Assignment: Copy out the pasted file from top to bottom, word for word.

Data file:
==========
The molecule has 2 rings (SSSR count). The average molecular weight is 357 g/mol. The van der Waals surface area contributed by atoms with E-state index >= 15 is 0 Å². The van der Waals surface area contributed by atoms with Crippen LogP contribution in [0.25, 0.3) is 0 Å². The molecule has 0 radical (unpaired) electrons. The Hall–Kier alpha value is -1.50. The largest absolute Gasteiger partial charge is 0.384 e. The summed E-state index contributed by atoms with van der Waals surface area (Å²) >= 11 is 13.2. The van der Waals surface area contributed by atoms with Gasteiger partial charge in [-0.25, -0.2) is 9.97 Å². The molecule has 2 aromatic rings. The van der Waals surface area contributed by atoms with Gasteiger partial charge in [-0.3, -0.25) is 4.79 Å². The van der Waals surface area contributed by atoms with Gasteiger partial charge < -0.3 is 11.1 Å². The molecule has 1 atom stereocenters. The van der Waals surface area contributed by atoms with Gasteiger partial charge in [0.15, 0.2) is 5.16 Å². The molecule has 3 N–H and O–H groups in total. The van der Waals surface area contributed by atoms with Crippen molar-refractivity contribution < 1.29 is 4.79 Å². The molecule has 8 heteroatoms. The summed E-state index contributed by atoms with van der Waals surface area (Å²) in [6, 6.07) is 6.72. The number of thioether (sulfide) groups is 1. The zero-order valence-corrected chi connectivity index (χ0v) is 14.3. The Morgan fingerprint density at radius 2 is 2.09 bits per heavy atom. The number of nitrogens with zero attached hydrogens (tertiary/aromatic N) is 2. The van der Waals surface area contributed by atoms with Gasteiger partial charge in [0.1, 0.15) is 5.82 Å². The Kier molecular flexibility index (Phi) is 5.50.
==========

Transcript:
The molecule has 2 rings (SSSR count). The average molecular weight is 357 g/mol. The van der Waals surface area contributed by atoms with E-state index >= 15 is 0 Å². The van der Waals surface area contributed by atoms with Crippen LogP contribution in [0.25, 0.3) is 0 Å². The molecule has 0 radical (unpaired) electrons. The Hall–Kier alpha value is -1.50. The largest absolute Gasteiger partial charge is 0.384 e. The summed E-state index contributed by atoms with van der Waals surface area (Å²) >= 11 is 13.2. The van der Waals surface area contributed by atoms with Gasteiger partial charge in [-0.25, -0.2) is 9.97 Å². The molecule has 2 aromatic rings. The van der Waals surface area contributed by atoms with Gasteiger partial charge in [-0.3, -0.25) is 4.79 Å². The van der Waals surface area contributed by atoms with Gasteiger partial charge < -0.3 is 11.1 Å². The molecule has 1 atom stereocenters. The van der Waals surface area contributed by atoms with Gasteiger partial charge in [0.15, 0.2) is 5.16 Å². The molecule has 3 N–H and O–H groups in total. The van der Waals surface area contributed by atoms with Crippen molar-refractivity contribution < 1.29 is 4.79 Å². The molecule has 8 heteroatoms. The summed E-state index contributed by atoms with van der Waals surface area (Å²) in [6, 6.07) is 6.72. The number of thioether (sulfide) groups is 1. The zero-order valence-corrected chi connectivity index (χ0v) is 14.3. The Morgan fingerprint density at radius 2 is 2.09 bits per heavy atom. The number of nitrogens with zero attached hydrogens (tertiary/aromatic N) is 2. The van der Waals surface area contributed by atoms with Gasteiger partial charge in [0.1, 0.15) is 5.82 Å². The Kier molecular flexibility index (Phi) is 5.50.